This iconic image from our archives shows work progressing on Dundee’s West Bell Street police headquarters back in 1975.
Here was a new building which would be fit for the demands of modern policing and reflect the “strength and character” of the newly formed Tayside Police.
The force was formed in May 1975, bringing the former Perth and Kinross Constabulary, Angus Constabulary and City of Dundee Police under the one umbrella.
The new HQ officially opened in 1977 and thousands of officers have passed through its doors over the past 45 years.
As the milestone anniversary approaches, we look back at the force’s highs and lows and triumph and tragedy on the region’s streets.
Policing has changed beyond recognition since 1977 but the West Bell Street HQ has stood the test of time despite Tayside being subsumed into Police Scotland in 2013.
Some might be surprised to discover that it’s a street where there has been a police presence since the 1800s.
Modern policing in Scotland began in 1800, when a police force was established in Glasgow by Royal Assent.
Iain Flett, from Friends of the Dundee City Archives, tells us how this impacted policing in Dundee.
He said: “Dundee soon followed Glasgow’s lead and established its own force in 1824.
“This was five years before Sir Robert Peel established the London Metropolitan Police Force.”
The Dundee Police Commissioners were responsible for “cleansing” the town and for civil engineering such as road widening and sewers.
These cleansing powers were one of the reasons that many of the overcrowded slum areas of Dundee, which were seen as the source of most criminal activities, were destroyed.
The whole of Scotland soon came to be served by local constabularies during the latter decades of the 19th Century.
At one stage, there were more than 100 separate police forces in Scotland.
Iain added: “It was this that resulted in the formation of Dundee Burgh, which later became the City Police.
“The force then moved into a premises on Bell Street.”
The hanging of William Henry Bury
Iain continued: “Until 1927, Dundee had its own prison to the north of the Sheriff Court in Bell Street.
“Its prison yard was the host of one of the last-ever public hangings in 1889.”
At 9am on Wednesday April 24 a black flag was seen flying high above the premises.
That flag announced that a man had gone to his death, according to law.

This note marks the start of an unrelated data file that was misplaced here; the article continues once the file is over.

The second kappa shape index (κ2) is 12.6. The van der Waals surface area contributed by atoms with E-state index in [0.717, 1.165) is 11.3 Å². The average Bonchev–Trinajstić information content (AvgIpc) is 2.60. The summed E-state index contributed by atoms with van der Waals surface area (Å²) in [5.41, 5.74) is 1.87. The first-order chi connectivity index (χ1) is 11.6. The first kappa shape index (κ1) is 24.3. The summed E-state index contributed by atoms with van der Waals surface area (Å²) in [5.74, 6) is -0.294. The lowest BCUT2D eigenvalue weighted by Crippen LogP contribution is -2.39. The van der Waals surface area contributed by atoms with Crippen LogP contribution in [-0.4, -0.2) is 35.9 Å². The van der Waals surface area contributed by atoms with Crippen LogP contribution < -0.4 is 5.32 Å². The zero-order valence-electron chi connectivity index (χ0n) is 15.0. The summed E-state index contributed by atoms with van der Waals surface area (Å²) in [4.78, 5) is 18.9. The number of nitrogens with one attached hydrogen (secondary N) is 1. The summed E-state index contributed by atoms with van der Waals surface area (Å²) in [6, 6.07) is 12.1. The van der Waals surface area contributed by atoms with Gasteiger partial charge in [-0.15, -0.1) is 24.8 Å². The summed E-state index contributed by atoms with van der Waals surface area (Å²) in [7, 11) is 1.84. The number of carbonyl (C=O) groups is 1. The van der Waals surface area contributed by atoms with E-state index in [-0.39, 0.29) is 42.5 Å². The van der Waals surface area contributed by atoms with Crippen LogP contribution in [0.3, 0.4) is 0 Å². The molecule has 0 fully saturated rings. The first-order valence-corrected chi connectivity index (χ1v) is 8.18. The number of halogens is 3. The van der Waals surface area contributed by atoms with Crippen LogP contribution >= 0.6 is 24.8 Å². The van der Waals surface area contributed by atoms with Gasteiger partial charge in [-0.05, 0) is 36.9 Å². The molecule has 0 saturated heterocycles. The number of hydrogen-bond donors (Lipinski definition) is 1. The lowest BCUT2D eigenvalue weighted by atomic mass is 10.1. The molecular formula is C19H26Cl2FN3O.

William Henry Bury was taken from his cell on the morning of April 24 to the gallows, where he was hung for murdering his wife.
He had arrived in Dundee on the steamer Cumbria – which had arrived from London – with all of his possessions in two small wooden crates.
Bury’s reason for arriving to the city remains a mystery, although he was also later suspected of being ‘Jack the Ripper‘.
His death was the first time the flag had been flown in more than 40 years, and it has never been flown again.
Dundee City Police rolled out a “unit beat system” in the 1970s.
The City of Dundee was divided into “beats”, regional areas which each had its own specific policeman.
The force stated at the time: “It is hoped the folk of the district will get to know their own man, and he in turn is anxious to get to know them.”
The beat copper worked flexible hours and would often be seen in plain clothes.
Design work on a new headquarters for the city force began in the early ’60s, but this was interrupted in 1975.
Iain said: “Dundee, along with Aberdeen, Glasgow and Edinburgh, lost its all-purpose status in 1975.”
Dundee City Police was then combined with Angus and Perthshire divisions to form one new policing unit – Tayside Police.
The new organisation required a shiny new building, which was to be twice the size of the original plans.
Plans were drawn up on February 1973, and the contract was awarded to Dundee builder Charles Gray in April 1974.
Tayside Police HQ was officially opened by the Queen Mother in 1977.
A total of 10,000 square metres, the new headquarters for Tayside Force had more than 100 rooms.
Some of its notable rooms included 40 cell and detention areas, a telephone and radio equipment room, a police surgeon’s room – and even a new, state-of-the-art recreational lounge.
Officers could switch off from the daily grind with a shower, a browse in the library or even by spending some time in the TV room!
The Tayside force were not just known for policing the streets.
They were also known for their iconic Pipe Band, which often led council processions through the city.
They could also be seen leading the charge at Dundee Day parades!
Iain commented on how regionalisation affected Tayside Police.
He said: “In 1996 all-purpose status was restored to Scotland’s cities, but policing was taken out of the control of the local authorities.”
In 2012 the Scottish Parliament approved the Police and Fire Reform (Scotland) Act, which would create a single Police Service of Scotland – known as Police Scotland.
Police Scotland would begin operating from April 1 2013.
This merged the eight new regional police forces in Scotland (including Tayside Police), together with the Scottish Crime and Drug Enforcement Agency, into a single service covering the whole of Scotland.
Dundee’s branch of Police Scotland still operates from the same building on Bell Street, overseeing the city as it will continue to do for many years to come.
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